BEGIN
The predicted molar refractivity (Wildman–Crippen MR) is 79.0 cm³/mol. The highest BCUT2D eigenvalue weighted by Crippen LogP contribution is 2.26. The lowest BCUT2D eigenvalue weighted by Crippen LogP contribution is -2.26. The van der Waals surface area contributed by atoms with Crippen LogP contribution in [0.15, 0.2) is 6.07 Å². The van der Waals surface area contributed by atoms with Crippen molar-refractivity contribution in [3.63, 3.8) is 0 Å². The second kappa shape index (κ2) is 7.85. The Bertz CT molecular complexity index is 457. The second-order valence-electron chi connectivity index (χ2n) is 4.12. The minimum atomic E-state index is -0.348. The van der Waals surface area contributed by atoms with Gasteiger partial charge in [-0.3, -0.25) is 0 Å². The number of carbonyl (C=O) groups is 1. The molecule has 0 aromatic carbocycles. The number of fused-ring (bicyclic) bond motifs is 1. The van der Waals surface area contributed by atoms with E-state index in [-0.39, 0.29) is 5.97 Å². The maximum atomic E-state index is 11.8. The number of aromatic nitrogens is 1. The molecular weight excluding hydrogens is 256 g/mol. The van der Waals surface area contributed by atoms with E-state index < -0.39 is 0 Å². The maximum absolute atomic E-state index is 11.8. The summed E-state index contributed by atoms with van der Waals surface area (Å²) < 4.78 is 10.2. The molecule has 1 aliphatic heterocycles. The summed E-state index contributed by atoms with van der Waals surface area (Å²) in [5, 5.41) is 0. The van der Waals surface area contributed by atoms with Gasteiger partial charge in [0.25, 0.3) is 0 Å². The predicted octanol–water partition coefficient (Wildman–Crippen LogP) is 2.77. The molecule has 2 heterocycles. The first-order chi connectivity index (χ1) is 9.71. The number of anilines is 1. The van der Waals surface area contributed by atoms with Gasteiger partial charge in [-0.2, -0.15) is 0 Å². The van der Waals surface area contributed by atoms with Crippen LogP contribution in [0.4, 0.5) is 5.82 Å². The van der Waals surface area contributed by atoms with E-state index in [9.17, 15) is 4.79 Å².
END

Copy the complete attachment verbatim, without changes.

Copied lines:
The predicted molar refractivity (Wildman–Crippen MR) is 79.0 cm³/mol. The highest BCUT2D eigenvalue weighted by Crippen LogP contribution is 2.26. The lowest BCUT2D eigenvalue weighted by Crippen LogP contribution is -2.26. The van der Waals surface area contributed by atoms with Crippen LogP contribution in [0.15, 0.2) is 6.07 Å². The van der Waals surface area contributed by atoms with Crippen molar-refractivity contribution in [3.63, 3.8) is 0 Å². The second kappa shape index (κ2) is 7.85. The Bertz CT molecular complexity index is 457. The second-order valence-electron chi connectivity index (χ2n) is 4.12. The minimum atomic E-state index is -0.348. The van der Waals surface area contributed by atoms with Gasteiger partial charge in [-0.3, -0.25) is 0 Å². The number of carbonyl (C=O) groups is 1. The molecule has 0 aromatic carbocycles. The number of fused-ring (bicyclic) bond motifs is 1. The van der Waals surface area contributed by atoms with E-state index in [-0.39, 0.29) is 5.97 Å². The maximum atomic E-state index is 11.8. The number of aromatic nitrogens is 1. The molecular weight excluding hydrogens is 256 g/mol. The van der Waals surface area contributed by atoms with E-state index < -0.39 is 0 Å². The maximum absolute atomic E-state index is 11.8. The summed E-state index contributed by atoms with van der Waals surface area (Å²) < 4.78 is 10.2. The molecule has 1 aliphatic heterocycles. The summed E-state index contributed by atoms with van der Waals surface area (Å²) in [5, 5.41) is 0. The van der Waals surface area contributed by atoms with Gasteiger partial charge in [0.25, 0.3) is 0 Å². The predicted octanol–water partition coefficient (Wildman–Crippen LogP) is 2.77. The molecule has 2 heterocycles. The first-order chi connectivity index (χ1) is 9.71. The number of anilines is 1. The van der Waals surface area contributed by atoms with Gasteiger partial charge in [-0.2, -0.15) is 0 Å². The van der Waals surface area contributed by atoms with Crippen LogP contribution in [0.4, 0.5) is 5.82 Å². The van der Waals surface area contributed by atoms with E-state index in [9.17, 15) is 4.79 Å².